Opinion: Are Band Reunions A Good Idea?

They happen all of the time: after years of lying dormant, that certain press release get sent out. The band you used to listen to! They’re getting back together! And you can see them live! Today, two Demo writers face off: are band reunions a good idea or a bad one?

Bad Reunions are a Terrible Idea

Band reunions have overwhelmingly sucked. Motivated by financial desires, bands that have imploded for the usual variety of reasons (drugs, sex, money, the fact that they all hate each other, et cetera) take a look at their dwindling sales and bank accounts and decide to get back together for as long as they can stand each other’s company.

But the problem does not lie exclusively in lacklustre performances by artists who should know better. It is in the ramifications reunions have on what can be considered a dying industry – dying not from lack of creative, challenging artists, but dying due to the widespread acceptance of music piracy. Piracy in a less and less financially viable music industry, combined with a proliferation of reunions, can only serve to cultivate a culture of regurgitation as opposed to one of creativity.

We have to remember that the music industry is an industry that adheres to the rules of the market place, in that declining revenue can negatively impact the ways in which a record label operates. The costs of producing, promoting, and recording an artist can sometimes be astoundingly high. With less and less revenue coming in from new album sales, labels have less incentive to take risks on new talent. Enter the reunion. Reunions allow for a label to continue re-issuing the same material over and over again in order to appeal to a new audience. Eventually, labels choose to prioritize older recordings and bands as opposed to scouting for new talent. Many labels have popped up as exclusively re-issue-centric, typically choosing to use vinyl or other anachronistic medias to drive sales. How do reunions play into all of this? Increased revenues from endless re-issues convince band to reunite. Then the same pattern is followed: band reunites, sales increase, the label continues to look for older talent to dust off, and the endless cycle continues.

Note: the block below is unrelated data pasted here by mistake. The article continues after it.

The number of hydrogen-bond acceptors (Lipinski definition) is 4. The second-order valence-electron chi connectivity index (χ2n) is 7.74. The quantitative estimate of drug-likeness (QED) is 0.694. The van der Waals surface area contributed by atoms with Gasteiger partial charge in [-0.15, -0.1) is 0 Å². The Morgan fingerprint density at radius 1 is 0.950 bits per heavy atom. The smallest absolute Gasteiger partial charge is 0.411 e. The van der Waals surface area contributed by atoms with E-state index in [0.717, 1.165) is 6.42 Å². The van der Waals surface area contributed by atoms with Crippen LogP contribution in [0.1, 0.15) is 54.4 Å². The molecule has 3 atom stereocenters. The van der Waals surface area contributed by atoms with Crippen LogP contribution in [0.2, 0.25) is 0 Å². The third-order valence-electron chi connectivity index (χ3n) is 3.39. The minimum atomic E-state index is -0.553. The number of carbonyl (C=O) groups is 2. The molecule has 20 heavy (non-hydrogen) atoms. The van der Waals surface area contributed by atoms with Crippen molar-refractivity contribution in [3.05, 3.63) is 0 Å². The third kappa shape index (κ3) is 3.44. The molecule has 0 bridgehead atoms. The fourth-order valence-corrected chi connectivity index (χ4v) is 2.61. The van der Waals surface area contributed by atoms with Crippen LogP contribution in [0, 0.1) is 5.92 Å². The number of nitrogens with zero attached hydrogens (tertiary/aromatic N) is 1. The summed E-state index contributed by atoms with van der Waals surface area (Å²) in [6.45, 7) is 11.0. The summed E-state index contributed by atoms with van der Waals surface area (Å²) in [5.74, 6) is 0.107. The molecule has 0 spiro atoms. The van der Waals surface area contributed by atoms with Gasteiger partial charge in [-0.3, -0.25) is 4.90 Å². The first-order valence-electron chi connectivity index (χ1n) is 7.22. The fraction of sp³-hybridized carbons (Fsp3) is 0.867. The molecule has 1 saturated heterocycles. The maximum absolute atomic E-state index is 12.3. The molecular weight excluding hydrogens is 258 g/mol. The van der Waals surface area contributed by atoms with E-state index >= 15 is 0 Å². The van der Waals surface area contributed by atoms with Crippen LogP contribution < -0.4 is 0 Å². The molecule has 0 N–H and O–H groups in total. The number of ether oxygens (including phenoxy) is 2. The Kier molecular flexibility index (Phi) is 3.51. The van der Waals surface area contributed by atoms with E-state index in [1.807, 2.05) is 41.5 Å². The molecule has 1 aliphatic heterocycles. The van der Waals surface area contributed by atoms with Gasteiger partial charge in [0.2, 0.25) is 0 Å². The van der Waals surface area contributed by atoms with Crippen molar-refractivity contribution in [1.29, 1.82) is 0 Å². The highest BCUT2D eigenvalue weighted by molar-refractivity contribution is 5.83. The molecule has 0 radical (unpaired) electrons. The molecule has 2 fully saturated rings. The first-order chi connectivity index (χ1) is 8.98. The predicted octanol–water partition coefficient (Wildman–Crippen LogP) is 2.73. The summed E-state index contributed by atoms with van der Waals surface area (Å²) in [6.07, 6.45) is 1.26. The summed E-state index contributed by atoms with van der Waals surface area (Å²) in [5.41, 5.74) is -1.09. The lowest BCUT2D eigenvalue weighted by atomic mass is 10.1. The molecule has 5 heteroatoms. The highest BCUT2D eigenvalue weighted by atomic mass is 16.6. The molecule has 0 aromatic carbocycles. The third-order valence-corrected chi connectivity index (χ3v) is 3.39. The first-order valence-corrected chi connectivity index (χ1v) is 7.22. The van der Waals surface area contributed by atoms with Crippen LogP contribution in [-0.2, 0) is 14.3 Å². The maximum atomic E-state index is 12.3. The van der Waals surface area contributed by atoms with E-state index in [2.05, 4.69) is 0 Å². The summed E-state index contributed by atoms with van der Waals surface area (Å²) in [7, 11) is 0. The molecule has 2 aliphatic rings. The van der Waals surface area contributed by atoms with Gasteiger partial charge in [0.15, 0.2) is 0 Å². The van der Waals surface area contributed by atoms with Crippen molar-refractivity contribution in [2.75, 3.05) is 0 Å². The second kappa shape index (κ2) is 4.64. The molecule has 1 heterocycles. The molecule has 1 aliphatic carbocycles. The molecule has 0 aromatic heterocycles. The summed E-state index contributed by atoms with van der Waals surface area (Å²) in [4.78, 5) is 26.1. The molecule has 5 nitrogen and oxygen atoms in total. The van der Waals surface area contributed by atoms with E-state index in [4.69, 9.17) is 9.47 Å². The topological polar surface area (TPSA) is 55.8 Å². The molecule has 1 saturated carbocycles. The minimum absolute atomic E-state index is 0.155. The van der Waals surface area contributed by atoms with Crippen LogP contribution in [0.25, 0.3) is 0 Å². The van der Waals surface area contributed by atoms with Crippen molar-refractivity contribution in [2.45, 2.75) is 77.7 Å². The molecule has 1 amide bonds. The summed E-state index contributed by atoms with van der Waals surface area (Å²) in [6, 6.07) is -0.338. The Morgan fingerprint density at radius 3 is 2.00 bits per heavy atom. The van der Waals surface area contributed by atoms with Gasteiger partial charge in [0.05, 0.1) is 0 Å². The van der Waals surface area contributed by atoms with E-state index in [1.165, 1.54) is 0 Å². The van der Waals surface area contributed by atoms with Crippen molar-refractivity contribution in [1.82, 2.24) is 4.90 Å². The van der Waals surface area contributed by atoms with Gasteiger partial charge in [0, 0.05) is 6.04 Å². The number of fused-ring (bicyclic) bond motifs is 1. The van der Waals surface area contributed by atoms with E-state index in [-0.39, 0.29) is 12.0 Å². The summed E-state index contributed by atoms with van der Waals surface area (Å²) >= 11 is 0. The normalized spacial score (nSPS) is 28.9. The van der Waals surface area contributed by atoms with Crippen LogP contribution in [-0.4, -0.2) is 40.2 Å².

These bands – with the rare exception – do not consider recording new material, because it is a matter of incentive. If an artist can sell out a stadium based on an album recorded years ago, why even bother recording new material? The audience is there for the classics, to hear the songs they remember from years past or are played ad nauseum on FM radio. Most reunions rely on set lists devoted entirely to old material. Perhaps it’s the audience that is to blame. After all, we are the fans and we determine the financial future of a band. Perhaps it is a reciprocal relation; we demand our greatest hits and the band complies, and we feel good so we buy more albums and merchandise. Again this all serves to create an environment that supports the endless cycle.

Some may raise the argument that reunions allow for new audiences to engage with older bands and vice versa. This is all well and good until one considers the average ticket price. While many smaller bands play smaller, cheaper venues, stadium bands often charge premium prices for even the nosebleed seating. This raises the question of who can actually afford to buy these tickets? Using broad generalizations, older middle class types with the disposable income to make that kind of purchase. Younger people are often employed in low-level service jobs if they are employed at all, or they are attending some form of financially burdensome education. The appeal here then is to the older fans, who may drag the kids along if they see fit. Thus, the younger element is less prevalent than some may argue.